Belfast Telegraph

Calls to invite Suu Kyi to Ireland

Calls have been made for pro-democracy leader Aung San Suu Kyi to be invited to Dublin after she finally walked to freedom from house arrest.

Hundreds of supporters flooded the streets to celebrate as the human rights activist was released in Rangoon, Burma.

The Nobel Peace Prize laureate had been detained for 15 of the past 21 years.

Ms Suu Kyi was conferred as a Freeman of Dublin in March 2000 and remains the only Freeman not to sign the roll of honour.

Dublin Councillor Aodhan O Riordain said: "I believe that this situation should now be remedied and that the Department of Foreign Affairs should invite her to Ireland so that she can at last, accept this honour. I will be raising this as an emergency motion at the next meeting of Dublin City Council and I will be proposing that the Council formally invites Ms Suu Kyi to the city."

Foreign Affairs Minister Micheal Martin said Irish people have had a particular affection for Ms Suu Kyi, who was declared the Amnesty International 'Ambassador of Conscience' at a U2 concert in Croke Park last year.

"Largely in detention since leading her party to victory in the 1990 elections, Aung San Suu Kyi has come to symbolise the desire of the people of Burma for democracy and freedom," said Mr Martin. "Her courage, her quiet dignity and her tireless devotion to her cause have earned her worldwide admiration.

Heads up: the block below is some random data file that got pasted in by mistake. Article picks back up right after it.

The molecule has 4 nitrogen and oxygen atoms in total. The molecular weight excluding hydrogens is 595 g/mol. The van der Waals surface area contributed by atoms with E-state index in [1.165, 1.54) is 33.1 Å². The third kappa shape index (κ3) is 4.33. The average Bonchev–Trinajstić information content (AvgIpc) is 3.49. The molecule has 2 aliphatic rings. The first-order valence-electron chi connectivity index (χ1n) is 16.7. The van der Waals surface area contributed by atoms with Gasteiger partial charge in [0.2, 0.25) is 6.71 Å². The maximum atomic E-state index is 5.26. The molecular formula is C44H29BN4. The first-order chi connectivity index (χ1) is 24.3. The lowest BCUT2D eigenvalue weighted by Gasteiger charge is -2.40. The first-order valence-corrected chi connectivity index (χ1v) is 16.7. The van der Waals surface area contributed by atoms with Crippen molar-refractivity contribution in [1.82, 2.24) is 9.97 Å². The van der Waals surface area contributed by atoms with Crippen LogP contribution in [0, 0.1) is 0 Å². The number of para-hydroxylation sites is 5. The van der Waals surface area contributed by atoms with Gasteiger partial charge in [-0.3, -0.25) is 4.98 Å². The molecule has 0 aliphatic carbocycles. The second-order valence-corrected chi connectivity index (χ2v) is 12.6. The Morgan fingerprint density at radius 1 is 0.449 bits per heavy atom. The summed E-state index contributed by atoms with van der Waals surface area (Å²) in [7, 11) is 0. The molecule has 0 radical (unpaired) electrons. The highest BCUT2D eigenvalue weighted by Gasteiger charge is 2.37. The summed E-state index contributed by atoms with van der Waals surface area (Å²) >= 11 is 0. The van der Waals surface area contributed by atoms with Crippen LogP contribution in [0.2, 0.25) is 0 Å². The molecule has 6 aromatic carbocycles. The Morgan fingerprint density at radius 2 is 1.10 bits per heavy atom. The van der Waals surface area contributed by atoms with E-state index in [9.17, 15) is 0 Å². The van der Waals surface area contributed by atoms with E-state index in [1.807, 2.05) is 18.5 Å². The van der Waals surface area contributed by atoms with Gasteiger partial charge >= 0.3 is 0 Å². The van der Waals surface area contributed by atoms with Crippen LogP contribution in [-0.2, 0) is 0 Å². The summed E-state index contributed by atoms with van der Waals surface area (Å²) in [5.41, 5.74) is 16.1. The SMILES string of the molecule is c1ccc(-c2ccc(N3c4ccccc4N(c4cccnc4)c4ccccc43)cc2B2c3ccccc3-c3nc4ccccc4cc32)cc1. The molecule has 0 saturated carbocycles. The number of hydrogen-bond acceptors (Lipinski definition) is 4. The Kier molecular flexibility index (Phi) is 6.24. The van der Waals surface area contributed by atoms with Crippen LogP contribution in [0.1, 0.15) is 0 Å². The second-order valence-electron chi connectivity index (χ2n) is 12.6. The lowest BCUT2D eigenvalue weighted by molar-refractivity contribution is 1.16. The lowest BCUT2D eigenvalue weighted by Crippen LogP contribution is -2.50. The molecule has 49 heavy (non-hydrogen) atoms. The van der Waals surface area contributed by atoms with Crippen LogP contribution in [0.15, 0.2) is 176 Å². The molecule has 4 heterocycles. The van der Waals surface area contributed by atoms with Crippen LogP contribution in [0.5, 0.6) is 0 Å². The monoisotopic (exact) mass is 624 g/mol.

"The way in which she has responded to the repeated infringements of her human and political rights has been exemplary. She has been unflinching in her commitment to non-violence and to the use of exclusively peaceful means to bring about political change."

Burma Action Ireland said Ms Suu Kyi symbolised the hope of Burmese people for freedom, peace and democracy.

Chairperson Keith Donald said "While we very much welcome Aung San Suu Kyi's release, it should not be seen as an indication that the military regime is interested in genuine progress towards reform and democracy. They should release all political prisoners and end the military offensives against the ethnic minorities. The international community must not make the same mistake it made in the past, they must continue to apply pressure to ensure that the military engage in a genuine process leading to national reconciliation and democracy."


From Belfast Telegraph